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Why Kenya needs a world-class port in Mombasa

Wolfgang Fengler's picture

Suppose all of Kenya’s borders suddenly close. Goods and people can no longer enter or exit the country through the port of Mombasa, Jomo Kenyatta International Airport or roadways. Quickly the lack of fuel brings economic activity—and daily life— to a stand-still. Tea and flowers rot in warehouses, and hotels shut their doors for lack of visitors.

Now imagine a situation where Kenya is trading with the whole world, producing world class products and enriching its citizens: consumers can enjoy cheaper products, and exporters exploit expanded opportunities. Given the choice, which scenario would you pick? 

A more open Kenya is indeed possible. According to the “Growth Commission”, there have been some 15 economies over the last 50 years which managed to grow at the rate of 7 percent a year for more than 15 years. In doing so they were able to move vast numbers of their citizens out of poverty. These countries have a few things in common, including that they embraced the world economy through trade. Openness to trade encouraged international firms to invest. Over time, local firms caught up and eventually became world leaders, such as Samsung.

 

But in order to trade goods, you need efficient ports (and airports). Today, Asia is home to the top nine ports in the world. The most active ports are Shanghai and Singapore, with an annual throughput of more than 30 million containers. Rotterdam is the only non-Asian port in the top ten, but far behind, with some 12 million containers. See figure.

 

Figure:  Shanghai and Singapore handle in a week what Mombasa achieves in a year

 

 

No one would have predicted such a scenario twenty years ago. Is there any reason why Africa could not follow suit and, twenty years from now, make it to the top ten? Mombasa would be a natural candidate but there’s a whole lot of catching up to do. Ironically, it is congested despite the small annual volume of 770,800 containers it handles. Kenya’s exports in comparison with global export trade are tiny and many of them, such as flowers and tourists, don’t even enter or leave by sea

 

Here are some startling statistics to illustrate the magnitude of the challenge. The volume of goods Mombasa achieves in a year, Shanghai and Singapore handle in about a week. To import a container from Singapore, your goods would spend 19 days on the sea (over 7,500 kilometers), but they would need 20 more days just to make it from Mombasa, by road, to Nairobi.  Bringing  a container from Tokyo to Mombasa would cost you less than bringing it from Mombasa to Kampala. 

 

Recently, a World Bank team visited the port of Mombasa and a number of companies there. Their stories reflect Kenya’s export challenges. Take AVA (Associated Vehicle Assembly), one of Kenya’s first car assembly plants. AVA could be a prime candidate for international investment to scale-up Kenya’s nascent automotive industry. The reality is bleakly different. High labor costs, expensive and unreliable energy, and delays at the port of Mombasa have constrained the growth of the company. AVA had to close down operations earlier this month for three weeks because components for Mitsubishis and Toyotas were delayed at the port for four full weeks.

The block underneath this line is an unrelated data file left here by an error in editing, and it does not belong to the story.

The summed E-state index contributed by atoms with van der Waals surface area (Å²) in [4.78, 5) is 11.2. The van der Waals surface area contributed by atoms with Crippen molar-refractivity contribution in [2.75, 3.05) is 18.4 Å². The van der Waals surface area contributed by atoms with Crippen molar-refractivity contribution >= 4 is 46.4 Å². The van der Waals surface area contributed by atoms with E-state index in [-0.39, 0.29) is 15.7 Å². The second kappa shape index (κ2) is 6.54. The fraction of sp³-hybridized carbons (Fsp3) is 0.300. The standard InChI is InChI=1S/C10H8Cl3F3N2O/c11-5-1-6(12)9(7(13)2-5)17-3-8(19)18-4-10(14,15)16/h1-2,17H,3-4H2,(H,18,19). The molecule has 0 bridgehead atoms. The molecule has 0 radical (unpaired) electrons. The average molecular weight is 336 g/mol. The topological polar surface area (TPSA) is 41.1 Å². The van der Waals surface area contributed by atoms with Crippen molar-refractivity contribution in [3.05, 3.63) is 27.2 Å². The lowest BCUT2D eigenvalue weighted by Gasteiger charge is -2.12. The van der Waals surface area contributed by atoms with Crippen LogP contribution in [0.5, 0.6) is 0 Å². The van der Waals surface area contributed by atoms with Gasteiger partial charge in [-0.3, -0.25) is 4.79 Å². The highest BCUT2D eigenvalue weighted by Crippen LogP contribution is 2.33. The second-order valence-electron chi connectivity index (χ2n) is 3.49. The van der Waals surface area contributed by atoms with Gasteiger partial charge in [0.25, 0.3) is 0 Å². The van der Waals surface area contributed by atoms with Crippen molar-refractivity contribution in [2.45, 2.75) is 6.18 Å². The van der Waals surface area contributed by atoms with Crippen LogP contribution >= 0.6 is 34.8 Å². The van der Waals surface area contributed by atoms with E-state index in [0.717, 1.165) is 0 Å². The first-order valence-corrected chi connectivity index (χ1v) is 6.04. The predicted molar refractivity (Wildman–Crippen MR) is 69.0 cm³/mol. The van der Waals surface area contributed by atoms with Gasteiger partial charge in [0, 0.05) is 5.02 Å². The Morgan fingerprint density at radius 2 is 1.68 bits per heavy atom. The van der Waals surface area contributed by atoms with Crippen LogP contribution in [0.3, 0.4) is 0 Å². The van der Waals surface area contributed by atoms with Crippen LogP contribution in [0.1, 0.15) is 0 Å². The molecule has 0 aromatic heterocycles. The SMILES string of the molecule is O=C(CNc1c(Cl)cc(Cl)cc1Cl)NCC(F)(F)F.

The case of AVA provides an important lesson for any growth strategy: While the world is becoming globally integrated, many products are becoming “vertically disintegrated”. Today, few products are being produced in just one place. Instead, subcomponents are manufactured to scale in different locations, and shipped assembled elsewhere. To be integrated in that dense web of trade relations— and to kick start its export engine— Kenya needs to be able to import and export goods in a fast and predictable way. Ports have a big role to play in the efficient flow of goods and their sub-components.

 

There are no easy solutions. Improving the performance of Mombasa port would require a concerted effort by a large number of players, beyond the Kenya Ports Authority. For example, enhanced management at the port will not bear fruit if off-take through the road and rail networks doesn’t improve as well. Unless antiquated Customs regulations on the disposal of assets are addressed, the port and the container freight stations will remain crowded, with abandoned containers that cannot be auctioned-off. 

 

Yet there are encouraging prospects for change. The dredging of the port is in its final stages and the construction of new terminals is in full swing. Larger ships will be able to dock, cutting shipment costs and Kenya may regain some of the transshipment business it has lost. A state-of -the-art integrated security system and new IT-based tracking being installed will enhance the performance and reputation of the port. 

 

These are steps in the right direction but the pace needs to pick up. Only with a world-class port can Mombasa become a world-class city, benefiting all of Kenya and East Africa. Not so long ago, Shanghai, Singapore and Dubai were poor, sleepy, low-performing coastal cities. Look where they are today.